By Jason Davis – WASHINGTON, DC (May 6, 2020) US Soccer Players – At this moment, with the world neck-deep in the Coronavirus pandemic, it’s difficult to predict how the global health crisis will impact professional soccer. Those things we took for granted are now under threat thanks to the outbreak. Leagues and clubs around the planet ponder difficult decisions about their immediate future.
No major professional soccer league is yet back on the field, and the process for returning is proving difficult and protracted. Massive amounts of testing. Sequestering players and staff in isolated environments. Games behind closed doors. Even playing shortened matches to mitigate the effects of lost fitness and schedule congestion. It’s all on the table.
The soccer-loving world anxiously awaits the return of “top-level” games—while acknowledging that whatever form it takes won’t be close to “normal.”
Whatever happens with the return of soccer, in Germany, England, Spain, and beyond, it’s sure to have a domino effect on the soccer calendar of the future. Countries like the Netherlands and France have already abandoned their current seasons and are looking forward to the next.
Looming in the distance is the 2022 World Cup in Qatar. That might not be a pressing concern now. Still, the longer the stoppage in play continues increases the backlog of games that need playing. With that in mind, the World Cup in just about 30 months becomes a problem.
The odd placement of that World Cup in November and December of 2022 buys some time for international soccer to hold the necessary qualifiers to fill out the 32-team field for the tournament. There’s a rising concern that FIFA’s calendar will need adjustment for 2021 if the pandemic shutdown wipes out windows set aside for qualifiers in 2020. The five extra months available thanks to the consideration made for Qatar’s temperature might be crucial.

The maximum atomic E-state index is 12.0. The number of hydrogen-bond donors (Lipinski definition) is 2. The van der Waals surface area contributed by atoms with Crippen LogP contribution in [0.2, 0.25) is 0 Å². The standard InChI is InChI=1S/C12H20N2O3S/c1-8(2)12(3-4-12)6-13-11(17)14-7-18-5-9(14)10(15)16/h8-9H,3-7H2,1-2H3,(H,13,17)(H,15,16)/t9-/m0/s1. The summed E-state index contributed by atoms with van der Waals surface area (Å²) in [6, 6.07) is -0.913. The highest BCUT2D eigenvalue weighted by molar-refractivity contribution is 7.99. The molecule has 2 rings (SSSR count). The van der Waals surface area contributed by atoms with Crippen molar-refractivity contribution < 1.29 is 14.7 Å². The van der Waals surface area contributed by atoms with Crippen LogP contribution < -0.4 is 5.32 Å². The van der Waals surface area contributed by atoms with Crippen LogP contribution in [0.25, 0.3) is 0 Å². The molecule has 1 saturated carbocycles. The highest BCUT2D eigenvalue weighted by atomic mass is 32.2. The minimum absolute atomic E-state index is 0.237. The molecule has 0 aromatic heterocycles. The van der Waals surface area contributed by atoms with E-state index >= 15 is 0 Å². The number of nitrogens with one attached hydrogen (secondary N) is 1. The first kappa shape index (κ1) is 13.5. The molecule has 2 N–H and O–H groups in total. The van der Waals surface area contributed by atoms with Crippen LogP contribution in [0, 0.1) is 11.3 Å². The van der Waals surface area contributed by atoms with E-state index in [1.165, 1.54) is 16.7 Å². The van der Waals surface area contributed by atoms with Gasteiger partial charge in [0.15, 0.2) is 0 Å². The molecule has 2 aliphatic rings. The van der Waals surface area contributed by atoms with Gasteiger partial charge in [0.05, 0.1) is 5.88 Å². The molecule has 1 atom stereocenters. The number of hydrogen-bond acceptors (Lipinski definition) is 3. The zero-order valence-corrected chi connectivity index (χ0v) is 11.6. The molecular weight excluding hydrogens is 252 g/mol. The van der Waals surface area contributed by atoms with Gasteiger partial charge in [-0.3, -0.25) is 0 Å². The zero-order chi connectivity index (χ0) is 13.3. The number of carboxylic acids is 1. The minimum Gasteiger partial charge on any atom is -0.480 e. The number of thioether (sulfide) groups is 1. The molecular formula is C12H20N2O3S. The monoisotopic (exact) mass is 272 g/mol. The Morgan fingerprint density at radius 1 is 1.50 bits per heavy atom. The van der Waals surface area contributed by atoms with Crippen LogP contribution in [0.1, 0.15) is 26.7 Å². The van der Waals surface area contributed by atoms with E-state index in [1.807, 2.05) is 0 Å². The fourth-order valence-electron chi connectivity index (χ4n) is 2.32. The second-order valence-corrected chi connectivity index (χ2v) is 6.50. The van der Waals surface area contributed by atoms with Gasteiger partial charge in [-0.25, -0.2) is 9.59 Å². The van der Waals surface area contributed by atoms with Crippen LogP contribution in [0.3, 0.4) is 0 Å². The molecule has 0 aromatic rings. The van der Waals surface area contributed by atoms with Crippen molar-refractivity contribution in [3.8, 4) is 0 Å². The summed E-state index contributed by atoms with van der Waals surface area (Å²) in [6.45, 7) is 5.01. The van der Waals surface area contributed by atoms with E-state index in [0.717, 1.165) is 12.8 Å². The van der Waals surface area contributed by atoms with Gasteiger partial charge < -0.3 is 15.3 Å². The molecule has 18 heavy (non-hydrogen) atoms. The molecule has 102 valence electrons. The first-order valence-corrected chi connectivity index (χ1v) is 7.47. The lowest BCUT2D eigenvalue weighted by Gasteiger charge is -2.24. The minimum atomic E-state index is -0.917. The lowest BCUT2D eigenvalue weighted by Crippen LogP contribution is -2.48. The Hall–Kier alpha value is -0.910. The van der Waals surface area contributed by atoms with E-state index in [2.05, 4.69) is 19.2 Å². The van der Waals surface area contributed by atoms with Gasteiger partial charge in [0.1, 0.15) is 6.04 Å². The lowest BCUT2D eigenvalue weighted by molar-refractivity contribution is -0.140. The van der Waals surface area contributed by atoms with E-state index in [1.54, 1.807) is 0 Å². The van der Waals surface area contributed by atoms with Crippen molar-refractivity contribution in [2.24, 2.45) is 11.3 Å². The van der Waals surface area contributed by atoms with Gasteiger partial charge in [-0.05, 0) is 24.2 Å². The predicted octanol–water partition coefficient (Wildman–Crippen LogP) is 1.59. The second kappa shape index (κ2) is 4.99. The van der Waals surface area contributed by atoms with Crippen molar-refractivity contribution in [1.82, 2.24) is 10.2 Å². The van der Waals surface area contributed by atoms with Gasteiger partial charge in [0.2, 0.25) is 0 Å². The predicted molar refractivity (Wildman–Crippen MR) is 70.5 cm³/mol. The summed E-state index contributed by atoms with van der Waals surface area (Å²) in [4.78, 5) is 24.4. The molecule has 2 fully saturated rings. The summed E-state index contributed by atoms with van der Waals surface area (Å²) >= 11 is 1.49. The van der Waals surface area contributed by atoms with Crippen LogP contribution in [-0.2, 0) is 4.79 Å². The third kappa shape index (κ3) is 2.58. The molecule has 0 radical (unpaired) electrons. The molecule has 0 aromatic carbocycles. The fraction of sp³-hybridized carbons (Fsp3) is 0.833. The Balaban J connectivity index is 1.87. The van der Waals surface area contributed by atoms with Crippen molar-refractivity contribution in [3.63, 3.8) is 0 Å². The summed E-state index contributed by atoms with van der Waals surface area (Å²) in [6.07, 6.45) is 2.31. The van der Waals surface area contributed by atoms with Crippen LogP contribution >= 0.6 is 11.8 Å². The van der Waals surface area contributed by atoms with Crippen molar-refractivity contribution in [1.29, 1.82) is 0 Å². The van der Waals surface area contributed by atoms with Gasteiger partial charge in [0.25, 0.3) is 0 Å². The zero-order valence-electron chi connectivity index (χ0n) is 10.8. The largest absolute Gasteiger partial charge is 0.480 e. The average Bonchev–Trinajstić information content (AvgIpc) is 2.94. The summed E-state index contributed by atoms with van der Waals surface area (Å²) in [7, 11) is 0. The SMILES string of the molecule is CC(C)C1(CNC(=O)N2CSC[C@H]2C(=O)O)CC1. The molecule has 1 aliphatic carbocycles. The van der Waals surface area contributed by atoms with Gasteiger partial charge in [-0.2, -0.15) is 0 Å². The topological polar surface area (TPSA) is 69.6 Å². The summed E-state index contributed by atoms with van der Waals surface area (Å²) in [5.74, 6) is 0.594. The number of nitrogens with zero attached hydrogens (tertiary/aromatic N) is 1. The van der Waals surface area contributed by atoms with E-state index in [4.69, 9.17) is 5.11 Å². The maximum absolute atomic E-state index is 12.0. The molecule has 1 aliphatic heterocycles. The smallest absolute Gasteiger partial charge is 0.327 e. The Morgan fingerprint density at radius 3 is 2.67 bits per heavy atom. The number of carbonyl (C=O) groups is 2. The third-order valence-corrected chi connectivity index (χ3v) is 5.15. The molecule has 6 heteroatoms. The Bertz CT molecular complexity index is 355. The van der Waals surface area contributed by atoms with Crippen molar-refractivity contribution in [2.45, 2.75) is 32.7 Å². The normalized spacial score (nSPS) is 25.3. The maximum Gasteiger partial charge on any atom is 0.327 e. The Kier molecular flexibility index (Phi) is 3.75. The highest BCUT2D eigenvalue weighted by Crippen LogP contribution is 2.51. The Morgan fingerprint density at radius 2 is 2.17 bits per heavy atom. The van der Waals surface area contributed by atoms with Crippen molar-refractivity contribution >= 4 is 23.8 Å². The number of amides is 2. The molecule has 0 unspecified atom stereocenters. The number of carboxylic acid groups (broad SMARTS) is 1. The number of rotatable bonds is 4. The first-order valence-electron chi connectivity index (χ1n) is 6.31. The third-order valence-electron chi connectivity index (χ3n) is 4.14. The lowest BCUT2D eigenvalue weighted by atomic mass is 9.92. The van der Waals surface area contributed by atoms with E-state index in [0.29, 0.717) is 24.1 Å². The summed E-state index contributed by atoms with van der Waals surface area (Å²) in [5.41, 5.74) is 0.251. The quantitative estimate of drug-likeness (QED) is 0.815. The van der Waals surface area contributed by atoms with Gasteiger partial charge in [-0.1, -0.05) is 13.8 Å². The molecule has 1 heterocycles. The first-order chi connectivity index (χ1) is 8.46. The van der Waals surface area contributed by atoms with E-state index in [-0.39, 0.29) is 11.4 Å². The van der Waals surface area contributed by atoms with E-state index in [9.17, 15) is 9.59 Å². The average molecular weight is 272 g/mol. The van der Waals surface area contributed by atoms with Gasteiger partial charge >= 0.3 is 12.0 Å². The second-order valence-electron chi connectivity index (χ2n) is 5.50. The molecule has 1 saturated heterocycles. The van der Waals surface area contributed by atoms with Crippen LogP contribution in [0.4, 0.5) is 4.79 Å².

Before the pandemic, the winter World Cup was a much-discussed problem for competitions across Europe. With some exceptions, European leagues typically run from August to May. If things stay the same following the resumption of play, the next World Cup will fall just a few months after the start of the 2022-23 season.
In anticipation of the stoppage, the English Premier League started planning late last year. The tentative schedule proposal called for games just nine days ahead of the launch of the World Cup, with league matches resuming eight days after the final.
To call that imperfect would be an understatement. The clash of club and international soccer throws into relief the battle between top leagues and FIFA. Clubs pay the lion’s share of player salaries and would be happy to see a dramatic reduction in international play. FIFA leans on the World Cup for almost all of its revenue and is in a constant quest to expand its centerpiece event. Two figures from opposite sides of that divide see a similar solution to the issues created by the pandemic shutdown and the winter World Cup. A switch in the calendar for European leagues.
Olympique Lyonnais president Jean-Michel Aulas presented the idea of starting the next French season in the early months of 2021 as a pragmatic one. That was before French authorities made the decision that precluded a return to play for Ligue 1 and prompted the competition to end its season prematurely. Aulas imagined a scenario in which French football would complete the 2019-20 season in September before beginning the next campaign in 2021.